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Microbiome

Your skin microbiome can be used to predict your age

As we age, our skin changes, and so too do the bugs that live there

by Laura Howes
February 20, 2020 | APPEARED IN VOLUME 98, ISSUE 8

 

How old does your skin say you are? What sounds like the beginning of a cosmetics ad could soon be an actual diagnostic test, thanks to research on how microbiomes in and on the human body change with age (mSystems 2020, DOI: 10.1128/mSystems.00630-19).

Scientists have already found evidence that the human gut microbiome changes over time. A team led by Rob Knight and Zhenjiang Zech Xu at the University of California San Diego wanted to know if the same were true of other microbiomes—and if so, whether data about their composition could be used to more accurately predict a person’s age than using the gut microbiome.

To find out, they collected DNA sequence data from several different studies on the skin, oral, and gut microbiomes of healthy volunteers in different countries, including the US, the UK, China, and Tanzania. They then used machine learning to find correlations between those sequences and participants’ ages, which ranged from 18 to 90 years old. The most accurate predictions turned out to be based on the skin biome from the forehead and the hand. With data from the microbiome on the skin, the team could predict participants’ ages to within 4 years, versus 4.5 years for the oral microbiome and 11.5 for the gut microbiome.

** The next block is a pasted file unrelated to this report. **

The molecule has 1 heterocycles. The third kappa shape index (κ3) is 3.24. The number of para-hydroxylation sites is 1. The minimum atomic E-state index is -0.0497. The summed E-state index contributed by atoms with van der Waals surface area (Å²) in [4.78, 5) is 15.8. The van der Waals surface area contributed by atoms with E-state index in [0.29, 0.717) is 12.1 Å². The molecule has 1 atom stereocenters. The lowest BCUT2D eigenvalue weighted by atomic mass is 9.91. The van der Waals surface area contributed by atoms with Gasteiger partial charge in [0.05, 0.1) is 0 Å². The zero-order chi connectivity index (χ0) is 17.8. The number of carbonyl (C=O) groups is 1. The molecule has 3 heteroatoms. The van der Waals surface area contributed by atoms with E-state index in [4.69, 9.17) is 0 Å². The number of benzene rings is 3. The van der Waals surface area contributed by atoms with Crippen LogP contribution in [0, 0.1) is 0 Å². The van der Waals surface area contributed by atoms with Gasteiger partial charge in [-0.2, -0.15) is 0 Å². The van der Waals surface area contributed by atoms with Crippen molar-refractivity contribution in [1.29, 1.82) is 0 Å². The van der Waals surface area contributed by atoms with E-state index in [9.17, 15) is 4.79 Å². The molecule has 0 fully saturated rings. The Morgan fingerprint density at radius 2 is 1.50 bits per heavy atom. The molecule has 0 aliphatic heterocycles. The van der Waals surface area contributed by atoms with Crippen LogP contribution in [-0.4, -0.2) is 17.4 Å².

Age-related changes in the skin biome are thought to reflect how human physiology changes over time. As humans get older, our skin becomes drier and produces less of the natural moisturizer sebum. The team’s findings could lead to noninvasive patient monitoring, says Xu, who is now at Nanchang University. He hopes that one day a simple microbiome test could be used to check how the elderly are aging or the condition of people with chronic diseases.

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